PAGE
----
BAGHDAD, Iraq – Hundreds of millions of dollars have been wasted on unnecessary and overpriced equipment for Iraq’s new army at a time when the United States and its allies are struggling to get the force in shape to battle insurgents, Iraqi officials say.

Iraqi authorities have opened inquiries into several cases of possible corruption at the Defense Ministry. The ministry official believed behind most of the questionable deals was removed from his job in June and banned from leaving the country.

“Corruption is widespread at the ministry. One of the cases alone is worth $226 million. The investigation is still going on,” said legislator Kamal al-Saaidi, a member of the independent Supreme Anti-corruption Commission.

Most of the alleged unnecessary purchases were made during the term of interim Prime Minster Ayad Allawi, who took office after occupation authorities turned over sovereignty to Iraqis on June 28, 2004.

When new Defense Minister Saadoun al-Dulaimi took office in May, an investigation was opened into several alleged cases of corruption.

Former National Security Adviser Qassim Dawoud refused to speak about corruption at the ministry, citing the ongoing investigation.

Iraqi investigators are probing several weapons and equipment deals engineered by the dismissed official, former procurement officer Ziad Cattan, and other defense officials.

One case involves Polish weapons maker Bumar, which signed a $236 million contract in December to equip the Iraqi army with helicopters, ambulances, pistols, machine guns and water storage tanks. Added to other deals signed last year, Bumar’s contracts with the Iraqi army totaled nearly $300 million.

Iraqi officials said that when Iraqi experts traveled to Europe to check on their purchase of the transport choppers, they discovered the aircraft, which cost tens of millions of dollars, were 28 years old and outdated. They refused to take them and returned home empty-handed.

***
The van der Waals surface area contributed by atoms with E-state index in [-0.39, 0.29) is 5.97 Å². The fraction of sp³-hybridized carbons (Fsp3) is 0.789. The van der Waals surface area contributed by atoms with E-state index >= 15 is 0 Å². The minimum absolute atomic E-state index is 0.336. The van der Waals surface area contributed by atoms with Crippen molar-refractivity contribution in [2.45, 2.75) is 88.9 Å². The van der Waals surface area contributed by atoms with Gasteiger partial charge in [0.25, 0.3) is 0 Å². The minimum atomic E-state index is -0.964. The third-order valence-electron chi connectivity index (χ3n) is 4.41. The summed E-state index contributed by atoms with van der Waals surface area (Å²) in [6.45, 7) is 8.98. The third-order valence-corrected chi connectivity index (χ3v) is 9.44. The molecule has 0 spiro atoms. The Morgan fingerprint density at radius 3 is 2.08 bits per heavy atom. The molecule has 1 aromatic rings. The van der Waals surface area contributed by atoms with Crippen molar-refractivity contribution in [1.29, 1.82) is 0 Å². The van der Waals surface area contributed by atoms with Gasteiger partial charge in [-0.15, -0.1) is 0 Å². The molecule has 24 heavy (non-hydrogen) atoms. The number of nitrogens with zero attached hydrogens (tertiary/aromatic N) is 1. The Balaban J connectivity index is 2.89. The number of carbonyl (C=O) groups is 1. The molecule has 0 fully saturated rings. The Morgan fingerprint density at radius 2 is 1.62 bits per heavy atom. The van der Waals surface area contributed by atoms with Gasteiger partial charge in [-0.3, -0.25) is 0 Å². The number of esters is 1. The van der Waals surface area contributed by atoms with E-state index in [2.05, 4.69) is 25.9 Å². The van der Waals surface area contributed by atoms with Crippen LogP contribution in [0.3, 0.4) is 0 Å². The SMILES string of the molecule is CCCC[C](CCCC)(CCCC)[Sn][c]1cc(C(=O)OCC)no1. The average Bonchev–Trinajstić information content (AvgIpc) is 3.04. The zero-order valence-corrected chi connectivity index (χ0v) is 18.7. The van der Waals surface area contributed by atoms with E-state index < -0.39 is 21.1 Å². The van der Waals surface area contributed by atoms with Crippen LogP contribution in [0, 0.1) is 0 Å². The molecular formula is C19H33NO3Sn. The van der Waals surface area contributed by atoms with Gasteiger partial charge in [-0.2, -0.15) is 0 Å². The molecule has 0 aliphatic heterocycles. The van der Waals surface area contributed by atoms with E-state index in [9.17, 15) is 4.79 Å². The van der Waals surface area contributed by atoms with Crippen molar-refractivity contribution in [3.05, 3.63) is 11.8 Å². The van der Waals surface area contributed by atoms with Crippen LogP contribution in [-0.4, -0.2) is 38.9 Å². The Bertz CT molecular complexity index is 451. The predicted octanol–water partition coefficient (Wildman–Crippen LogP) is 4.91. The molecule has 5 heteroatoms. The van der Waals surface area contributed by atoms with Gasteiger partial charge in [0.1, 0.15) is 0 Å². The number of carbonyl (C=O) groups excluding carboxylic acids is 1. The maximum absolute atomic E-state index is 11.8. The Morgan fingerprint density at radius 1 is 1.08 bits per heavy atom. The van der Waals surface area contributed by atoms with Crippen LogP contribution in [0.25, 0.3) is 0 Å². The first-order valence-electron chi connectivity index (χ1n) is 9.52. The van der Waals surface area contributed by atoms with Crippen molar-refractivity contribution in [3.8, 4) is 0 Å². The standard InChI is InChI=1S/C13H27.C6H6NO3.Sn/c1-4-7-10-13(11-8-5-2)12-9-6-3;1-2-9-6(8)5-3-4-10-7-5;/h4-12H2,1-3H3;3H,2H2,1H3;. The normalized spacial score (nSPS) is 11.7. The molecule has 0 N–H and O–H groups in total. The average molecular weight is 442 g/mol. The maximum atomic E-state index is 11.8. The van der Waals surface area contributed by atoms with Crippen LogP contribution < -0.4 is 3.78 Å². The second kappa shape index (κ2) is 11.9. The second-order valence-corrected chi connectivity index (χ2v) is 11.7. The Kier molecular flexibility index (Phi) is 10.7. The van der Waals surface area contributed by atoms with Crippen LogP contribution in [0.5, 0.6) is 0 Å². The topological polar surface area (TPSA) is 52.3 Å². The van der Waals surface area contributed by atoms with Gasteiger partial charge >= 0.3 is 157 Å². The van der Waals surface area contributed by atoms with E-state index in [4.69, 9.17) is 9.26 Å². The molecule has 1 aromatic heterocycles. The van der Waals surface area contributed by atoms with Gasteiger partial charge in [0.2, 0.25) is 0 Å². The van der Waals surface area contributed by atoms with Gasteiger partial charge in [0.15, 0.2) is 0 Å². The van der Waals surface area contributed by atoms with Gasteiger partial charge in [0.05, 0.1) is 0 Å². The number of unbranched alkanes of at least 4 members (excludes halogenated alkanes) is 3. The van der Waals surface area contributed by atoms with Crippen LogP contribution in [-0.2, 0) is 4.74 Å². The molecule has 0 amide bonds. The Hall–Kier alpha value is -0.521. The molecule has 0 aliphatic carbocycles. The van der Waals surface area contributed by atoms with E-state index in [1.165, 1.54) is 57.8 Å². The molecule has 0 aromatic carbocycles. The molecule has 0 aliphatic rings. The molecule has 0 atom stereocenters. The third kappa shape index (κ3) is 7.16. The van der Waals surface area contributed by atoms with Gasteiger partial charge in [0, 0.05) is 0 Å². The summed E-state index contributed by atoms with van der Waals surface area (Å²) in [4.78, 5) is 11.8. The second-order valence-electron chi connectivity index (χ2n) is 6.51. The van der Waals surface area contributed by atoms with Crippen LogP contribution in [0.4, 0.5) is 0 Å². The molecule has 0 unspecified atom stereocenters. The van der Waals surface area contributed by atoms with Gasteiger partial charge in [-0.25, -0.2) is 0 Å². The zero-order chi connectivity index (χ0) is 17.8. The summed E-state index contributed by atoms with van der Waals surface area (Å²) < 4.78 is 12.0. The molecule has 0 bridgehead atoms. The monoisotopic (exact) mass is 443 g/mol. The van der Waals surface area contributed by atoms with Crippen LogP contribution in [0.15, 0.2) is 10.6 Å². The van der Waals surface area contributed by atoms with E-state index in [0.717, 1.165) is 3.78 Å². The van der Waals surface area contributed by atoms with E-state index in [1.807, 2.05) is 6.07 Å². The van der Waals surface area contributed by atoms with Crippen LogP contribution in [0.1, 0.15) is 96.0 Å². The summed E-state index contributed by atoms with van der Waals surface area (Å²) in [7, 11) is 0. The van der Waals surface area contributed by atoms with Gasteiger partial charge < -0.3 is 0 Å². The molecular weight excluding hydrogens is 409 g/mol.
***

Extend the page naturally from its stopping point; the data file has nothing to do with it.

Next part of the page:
A Defense Ministry official, speaking on condition of anonymity because he is not authorized to speak to the media, said the helicopter deal was “canceled after the ministry discovered that the helicopters are not needed at the moment.”

In Warsaw, however, a spokeswoman for Bumar denied her company ever provided Iraq with poor-quality helicopters and said that although they were several years old and used, this was at the request of the Iraqi Defense Ministry.

Iraqi authorities wanted them at “half the price and wanted to get them quickly,” spokeswoman Roma Sarzynska told The Associated Press.

It would have taken the company longer to provide new helicopters, she said.

Another case involving Cattan was a deal to purchase 7.62 mm bullets, used in machine guns and rifles. Iraqi officials said the bullets should have cost between 4 and 6 cents apiece but the ministry was eventually charged 16 cents per bullet.

Jawad al-Maliki, who heads parliament’s Security and Defense Committee, said that despite spending huge sums, “we did not see weapons on the ground.”

Lt. Gen. David Petraeus, the American commander in charge of training and equipping the Iraqi military, declined to comment on the corruption claims, saying it was a matter to be resolved by the Iraqi government.

Since U.S. authorities turned over sovereignty last year, Iraqis have obtained weapons three different ways: Procuring them through the auspices of the multinational force command, donations from other countries and purchases by the Defense Ministry.

A U.S. military officer who used to work with the Defense Ministry said equipment that could have been useful was not being purchased, such as new armored vehicles or good ammunition.

The U.S. official spoke on condition of anonymity because it was an internal Iraqi issue. He said there appeared to be little oversight and accountability in the procurement of equipment.

Repeated attempts by The Associated Press to contact Cattan in recent weeks were unsuccessful. However, in a telephone interview in May, he spoke proudly of his efforts to procure equipment.

Cattan said that in only six months, he had signed contracts worth $600 million and that he headed military delegations to 15 countries including Russia, Poland and Germany.

He added that he signed contracts to “buy 500 Humvees, 600 armored personnel carriers from Poland as well as transport planes from Russia and Poland.”

Earlier this year, another scandal broke when media reports revealed that Allawi’s defense minister, Hazem Shaalan, transferred $500 million to a bank account in Lebanon to buy weapons. Ahmad Chalabi, the current deputy prime minister, demanded an investigation into that case.

Shaalan left Iraq after a new government was formed and remains abroad.

Prime Minister Ibrahim al-Jaafari recently complained about administrative and financial corruption but also blamed former dictator Saddam Hussein.

“Just as a house that is burned down takes time to rebuild, so it will take us time to clean out the culture that Saddam brought to Iraq,” he said.


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